Jeff Fleischer is a Chicago-based journalist and author, who has written for Mother Jones, the Sydney Morning Herald, National Geographic Traveler, Mental Floss, and Chicago Magazine. His new book, Votes of Confidence: A Young Person’s Guide to American Elections, is now available.
The 2008 presidential election was the first in fifty-six years without either the current president or vice president running. That meant both the Democratic and Republican primaries were wide open and competitive in the same election. Just eight years later, it’s happening again, and it’s led to a race that certainly hasn’t fit the blueprint most experts expected. With a few months left before Americans pick a new president, here are ten things any voter should keep in mind.
Some states have been changing voter ID laws.
This is the first presidential election after the Supreme Court struck down Section 4 of the Voting Rights Act in 2013. Because of that ruling, some states have gotten away with passing laws that make it more difficult for citizens (particularly poor and young citizens) to vote. For example, until this year, voters in Wisconsin didn’t have to bring a photo ID to the polls, as long as they were registered; now they need a photo ID with very specific requirements (so specific that most state college IDs don’t count). Make sure to look up your state voter ID laws ahead of time, so you know what to bring with you when you vote.
Check if you’re registered in advance.
On a similar note, you can make sure your registration is up to date – and find your polling place – well before Election Day. Every state’s board of elections will let you check the status of your registration online or by phone. CanIVote.org, run by the National Association of Secretaries of State, links to every state board and has other resources to get you all the information you need.
Presidential primaries and other primaries can happen on different days.
The presidential primaries started back in January, and by the time you’re reading this, most states have already had theirs. However, while some states (for example, Illinois, Texas, and Arkansas) hold all their primaries on the same day, many others split them up. So even if you missed the presidential primary, you might still have a chance to pick your party’s nominees for other offices. Iowa voted for presidential nominees on February 1, but the other Iowa primaries (including for a potentially competitive Senate race) won’t happen until June 7.
This year’s presidential primary schedule is backloaded.
California has the most delegates at stake of any state, and it won’t hold its presidential primary until June 7, making it one of the last states to choose (New Jersey, Montana, New Mexico, and South Dakota also hold both Democratic and Republican presidential primaries that same day). So as long as underdogs can keep things close, there’s no reason to drop out before June 7. By comparison, 2008 wrapped up much earlier because California (and some of those other states) voted as part of Super Tuesday on February 5, and only a handful of states voted after March 11.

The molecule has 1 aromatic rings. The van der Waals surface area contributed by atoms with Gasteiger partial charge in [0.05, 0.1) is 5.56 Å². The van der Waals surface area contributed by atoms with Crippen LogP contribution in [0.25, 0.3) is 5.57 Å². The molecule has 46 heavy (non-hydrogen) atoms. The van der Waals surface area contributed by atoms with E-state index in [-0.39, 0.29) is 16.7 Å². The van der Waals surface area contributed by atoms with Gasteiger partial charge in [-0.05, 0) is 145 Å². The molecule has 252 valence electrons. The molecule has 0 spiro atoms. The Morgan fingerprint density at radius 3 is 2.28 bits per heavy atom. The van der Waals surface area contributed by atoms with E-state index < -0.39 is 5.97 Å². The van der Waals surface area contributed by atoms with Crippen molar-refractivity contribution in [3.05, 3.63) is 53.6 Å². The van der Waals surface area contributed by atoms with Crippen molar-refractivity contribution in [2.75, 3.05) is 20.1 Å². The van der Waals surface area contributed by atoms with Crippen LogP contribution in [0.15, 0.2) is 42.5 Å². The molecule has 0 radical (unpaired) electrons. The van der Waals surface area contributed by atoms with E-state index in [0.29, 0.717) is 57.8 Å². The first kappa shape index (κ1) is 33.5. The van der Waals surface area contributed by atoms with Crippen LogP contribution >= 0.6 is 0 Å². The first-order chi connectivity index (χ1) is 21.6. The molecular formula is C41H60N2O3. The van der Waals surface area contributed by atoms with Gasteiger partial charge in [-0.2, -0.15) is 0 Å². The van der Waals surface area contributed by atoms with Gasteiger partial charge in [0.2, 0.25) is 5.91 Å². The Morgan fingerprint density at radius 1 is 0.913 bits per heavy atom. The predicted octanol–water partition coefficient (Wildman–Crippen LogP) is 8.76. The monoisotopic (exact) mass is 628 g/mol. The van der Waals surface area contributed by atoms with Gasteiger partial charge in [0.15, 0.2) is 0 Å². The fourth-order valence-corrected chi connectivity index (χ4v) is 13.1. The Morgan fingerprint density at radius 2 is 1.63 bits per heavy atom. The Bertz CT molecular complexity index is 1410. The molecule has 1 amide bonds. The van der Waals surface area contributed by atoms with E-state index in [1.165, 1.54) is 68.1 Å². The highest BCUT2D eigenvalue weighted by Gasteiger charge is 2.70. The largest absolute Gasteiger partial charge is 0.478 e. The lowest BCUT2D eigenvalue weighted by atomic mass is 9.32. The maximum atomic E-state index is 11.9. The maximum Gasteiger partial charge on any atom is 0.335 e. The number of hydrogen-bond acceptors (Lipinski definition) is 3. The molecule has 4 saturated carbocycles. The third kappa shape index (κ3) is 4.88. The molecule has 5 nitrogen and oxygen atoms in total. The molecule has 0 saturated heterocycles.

You might be able to vote before Election Day.
More than thirty states (and Washington, D.C.) allow early in-person voting, so you don’t need to take off time from work or school on Election Day to cast a ballot. Instead, states will open some polling places a bit before November 8, part of a trend that keeps growing. Speaking of which …
You might be able to vote without even going to a polling place.
Nearly every state allows some form of absentee voting. Twenty-seven states (plus Washington, D.C.) have “no excuse” absentee voting, meaning you just have to request an absentee ballot in advance; the others let you do it only for certain reasons (like being away at school or working out of state). Plus, three states (Oregon, Washington state, and Colorado) give everyone the ability to vote by mail, so you can fill out and return the ballot in advance.
If your polling place claims you’re not registered, request a provisional ballot.
It’s not ideal, but the provisional ballot does at least give you a way to try voting if your polling place can’t find your registration or doesn’t consider your ID valid. Provisional ballots – created by the Help America Vote Act of 2002, a response to the Florida fiasco of 2000 – only count if the registration is later verified, but they’re a better option than just leaving without a vote.
Much more than the presidency is at stake.
The presidential election gets most of the attention, but every member of the House of Representatives is up for election in November, plus one-third of the Senate, quite a few governors, and heaps of state and local offices. If you live in a heavily Democratic or Republican state, your presidential vote might not matter much – but it could still make a big difference in who serves on your local school board or city council. And honestly, they could have a bigger impact in your day-to-day life than the president does.
Control of the Senate is up in the air.
Thirty-four out of one hundred Senate seats are up for election in the fall, and Republicans currently have a 54-44-2 majority in the Senate (the two independent senators, Bernie Sanders and Angus King, caucus with the Democrats). Because Republicans dominated in the 2010 Senate elections, twenty-four of those thirty-four seats up this year are held by Republicans, meaning they have to win at least twenty seats to keep their majority. (Plus, as is true every two years, it’s possible – but less likely — that the House could also change hands.)
This year’s nominees can make history.
The Democratic primary is going to end with either the first female (Hillary Clinton) or the first Jewish (Bernie Sanders) presidential nominee of a major party in the United States. On the Republican side, Ted Cruz has a chance to be the first Latino nominee of a major party.